to the tip of his shoulder.
Always in pictures the spectator gets too
much of a good thing. I have heard of an insti-
tution known as the cutting room, but I wonder
what they slash one-half as terrible as some of
the stuff they send out.
It may be that pictures only seem too long.
Possibly you in the big city know cinema temples
where the seats were not designed for midgets.
Over the door of every suburban picture house
they should hang the sign, "Abandon hope, all
ye of broad beam who intend to enter here."
And so it would have been very difficult for
me to have left in the middle of the Garbo pic-
ture. In order to make a proper exit it would
have been necessary to uproot an orchestra
chair and trample down two tiny tots, a bag of
peanuts and a tootsie roll. All of which might
not have been a bad idea.
However, in accuracy, I must report that I was
glued to my seat for duration by more than the
restraining chair arms which nipped into my
liver. Even though I had been free and on my
feet I would have remained out of intent curios-
ity as to what would happen to Garbo in the
It made no difference to me personally whether
or not she got her man, although Mr. Douglas
is a light comedian of high proficiency. Still,
whether the play ended on a hilarious or a tragic
note, I knew that Greta Garbo would be capable
of sustaining the mood.
* * *
4ND what she did best of all was to keep the
story alive, even when it delved into repeti-
tion. George Pierce Baker used to say in his
Harvard drama course that a playwright must
say a thing three times if he hoped to have the
audience grasp it. On the screen it seems a
greater emphasis is necessary. No good idea is
ever cast aside until it has been trotted out for
at least a dozen renditions.
Myself, I prefer greater economy. I like it
better when the farewell scene is done a single
time and then abandoned. One sad parting is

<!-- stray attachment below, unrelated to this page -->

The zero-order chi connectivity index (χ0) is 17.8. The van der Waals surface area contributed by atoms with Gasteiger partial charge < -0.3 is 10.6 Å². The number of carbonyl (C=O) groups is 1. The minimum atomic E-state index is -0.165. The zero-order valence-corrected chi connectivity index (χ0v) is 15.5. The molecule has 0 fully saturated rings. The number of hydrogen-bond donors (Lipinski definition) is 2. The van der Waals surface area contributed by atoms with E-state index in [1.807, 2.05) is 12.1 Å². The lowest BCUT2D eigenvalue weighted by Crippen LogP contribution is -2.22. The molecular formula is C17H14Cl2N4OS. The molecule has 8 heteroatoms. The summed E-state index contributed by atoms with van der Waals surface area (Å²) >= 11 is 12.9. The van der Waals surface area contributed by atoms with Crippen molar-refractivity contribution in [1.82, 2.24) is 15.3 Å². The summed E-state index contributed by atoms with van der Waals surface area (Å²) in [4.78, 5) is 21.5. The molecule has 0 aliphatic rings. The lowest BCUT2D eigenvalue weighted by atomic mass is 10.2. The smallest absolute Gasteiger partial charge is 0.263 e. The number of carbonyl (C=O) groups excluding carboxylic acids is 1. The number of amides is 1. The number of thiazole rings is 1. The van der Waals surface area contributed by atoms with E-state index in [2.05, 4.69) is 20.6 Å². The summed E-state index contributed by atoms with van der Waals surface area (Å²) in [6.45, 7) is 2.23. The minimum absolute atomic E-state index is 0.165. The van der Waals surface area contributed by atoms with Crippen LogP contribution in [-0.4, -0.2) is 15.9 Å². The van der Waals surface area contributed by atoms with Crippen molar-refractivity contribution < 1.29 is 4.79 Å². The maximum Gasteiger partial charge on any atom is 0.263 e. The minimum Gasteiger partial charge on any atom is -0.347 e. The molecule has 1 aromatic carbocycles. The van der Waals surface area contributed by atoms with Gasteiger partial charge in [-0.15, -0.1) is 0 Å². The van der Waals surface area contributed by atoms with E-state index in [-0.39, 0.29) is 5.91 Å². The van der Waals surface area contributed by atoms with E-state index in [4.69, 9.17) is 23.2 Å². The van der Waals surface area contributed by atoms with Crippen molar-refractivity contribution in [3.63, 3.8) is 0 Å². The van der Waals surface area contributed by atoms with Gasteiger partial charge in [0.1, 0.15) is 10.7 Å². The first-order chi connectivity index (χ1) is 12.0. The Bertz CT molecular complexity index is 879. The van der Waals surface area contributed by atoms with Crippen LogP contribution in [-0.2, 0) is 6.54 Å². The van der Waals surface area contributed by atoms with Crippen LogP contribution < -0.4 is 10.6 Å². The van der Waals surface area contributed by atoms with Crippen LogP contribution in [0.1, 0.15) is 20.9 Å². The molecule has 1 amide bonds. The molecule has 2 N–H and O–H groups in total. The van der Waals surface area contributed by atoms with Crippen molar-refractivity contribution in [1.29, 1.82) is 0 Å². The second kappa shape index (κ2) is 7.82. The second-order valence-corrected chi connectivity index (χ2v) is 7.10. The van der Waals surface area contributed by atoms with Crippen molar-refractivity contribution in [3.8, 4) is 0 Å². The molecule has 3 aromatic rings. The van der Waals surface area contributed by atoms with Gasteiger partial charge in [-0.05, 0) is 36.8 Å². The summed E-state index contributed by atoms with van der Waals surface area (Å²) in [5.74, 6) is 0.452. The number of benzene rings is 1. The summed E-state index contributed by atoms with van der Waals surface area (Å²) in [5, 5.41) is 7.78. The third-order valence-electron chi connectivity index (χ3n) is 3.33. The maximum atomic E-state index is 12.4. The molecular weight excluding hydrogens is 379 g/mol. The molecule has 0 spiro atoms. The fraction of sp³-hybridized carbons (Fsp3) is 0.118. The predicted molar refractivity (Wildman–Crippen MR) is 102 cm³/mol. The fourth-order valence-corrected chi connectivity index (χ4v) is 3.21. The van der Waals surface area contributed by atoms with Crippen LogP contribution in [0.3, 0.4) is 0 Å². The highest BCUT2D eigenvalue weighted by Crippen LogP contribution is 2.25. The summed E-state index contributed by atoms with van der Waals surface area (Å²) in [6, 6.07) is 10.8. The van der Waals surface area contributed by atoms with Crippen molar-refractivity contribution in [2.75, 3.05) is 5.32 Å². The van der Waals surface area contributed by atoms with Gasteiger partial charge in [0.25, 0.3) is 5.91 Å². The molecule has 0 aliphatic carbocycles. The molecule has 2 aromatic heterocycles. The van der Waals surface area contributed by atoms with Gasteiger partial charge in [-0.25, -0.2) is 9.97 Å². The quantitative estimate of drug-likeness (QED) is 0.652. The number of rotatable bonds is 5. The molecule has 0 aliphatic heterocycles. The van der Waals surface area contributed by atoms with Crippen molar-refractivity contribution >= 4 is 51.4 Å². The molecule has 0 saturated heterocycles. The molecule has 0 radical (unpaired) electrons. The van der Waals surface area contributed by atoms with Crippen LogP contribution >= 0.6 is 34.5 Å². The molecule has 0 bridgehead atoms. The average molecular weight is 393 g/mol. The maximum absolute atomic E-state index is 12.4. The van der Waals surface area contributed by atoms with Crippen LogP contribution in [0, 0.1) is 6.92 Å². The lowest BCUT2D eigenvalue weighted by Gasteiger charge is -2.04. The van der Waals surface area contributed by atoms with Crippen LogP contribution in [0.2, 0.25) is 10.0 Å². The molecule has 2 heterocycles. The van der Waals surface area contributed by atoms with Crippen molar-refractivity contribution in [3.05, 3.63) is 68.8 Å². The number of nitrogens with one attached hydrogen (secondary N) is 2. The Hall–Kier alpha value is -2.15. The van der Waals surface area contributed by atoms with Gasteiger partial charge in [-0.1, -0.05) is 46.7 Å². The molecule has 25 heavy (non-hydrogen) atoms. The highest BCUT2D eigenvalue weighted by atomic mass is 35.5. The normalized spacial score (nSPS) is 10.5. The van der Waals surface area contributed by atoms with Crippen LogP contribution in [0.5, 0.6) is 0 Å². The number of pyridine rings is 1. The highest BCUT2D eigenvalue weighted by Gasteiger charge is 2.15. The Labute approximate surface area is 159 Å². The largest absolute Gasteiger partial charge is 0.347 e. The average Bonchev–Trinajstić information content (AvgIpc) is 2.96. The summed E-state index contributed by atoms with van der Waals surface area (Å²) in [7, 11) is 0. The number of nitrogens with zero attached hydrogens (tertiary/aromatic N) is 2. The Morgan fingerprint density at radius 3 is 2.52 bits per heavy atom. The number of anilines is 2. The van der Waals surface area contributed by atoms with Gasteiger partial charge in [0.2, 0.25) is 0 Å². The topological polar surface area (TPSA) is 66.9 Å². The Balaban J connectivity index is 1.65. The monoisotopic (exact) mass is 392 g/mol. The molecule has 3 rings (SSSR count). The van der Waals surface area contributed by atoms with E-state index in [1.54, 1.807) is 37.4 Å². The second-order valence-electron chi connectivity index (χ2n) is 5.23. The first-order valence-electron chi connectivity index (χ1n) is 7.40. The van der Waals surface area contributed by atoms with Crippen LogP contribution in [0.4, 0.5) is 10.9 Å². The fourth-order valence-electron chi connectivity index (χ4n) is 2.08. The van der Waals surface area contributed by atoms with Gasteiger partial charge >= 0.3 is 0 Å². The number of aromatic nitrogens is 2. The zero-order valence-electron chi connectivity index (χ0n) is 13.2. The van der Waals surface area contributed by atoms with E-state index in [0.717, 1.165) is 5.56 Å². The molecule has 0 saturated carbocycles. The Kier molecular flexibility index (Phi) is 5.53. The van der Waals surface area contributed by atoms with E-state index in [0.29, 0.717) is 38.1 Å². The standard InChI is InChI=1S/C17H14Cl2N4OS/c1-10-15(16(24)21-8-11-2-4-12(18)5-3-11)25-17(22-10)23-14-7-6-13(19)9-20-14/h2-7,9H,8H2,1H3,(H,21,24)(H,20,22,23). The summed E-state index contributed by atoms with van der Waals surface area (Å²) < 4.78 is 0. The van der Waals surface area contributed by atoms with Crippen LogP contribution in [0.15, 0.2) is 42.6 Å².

more moving than a couple. And if the lovers
go on to a fifth and a tenth farewell the thing
seems to me habit rather than heartbreak.
But I must admit that in scenes of great
similarity Greta Garbo "manages to bring some
new twist and novelty to keep the thing alive.
Moreover, I have never been much engrossed
in such sequences as magnify the face of the
heroine. These close-ups cause me to feel the
same sense of fright which Gulliver felt when
he found himself in the land of the giants. Faces
look better when they are far away.
This is not so in the case of Miss Garbo. It
By YOUNG G1ULLIVER
YOU may remember that Gulliver exposed to
the world, about a month ago, the nefarious
plot to run him out of town. Y.G. proved con-
clusively that the Mysterious Powers, knowing
how Gulliver dislikes lousy weather, had made
it rain for a month straight. Now he has proof
that They have changed their minds; They want
him to stay in town.
Please don't write in any letters asking why.
It seems to be a secret. But Gulliver has positive
proof that Somebody wants him to spend next
year in Ann Arbor.
Here's how it happened. A few days ago the
mailman brought a card from the University
which said that it would please the University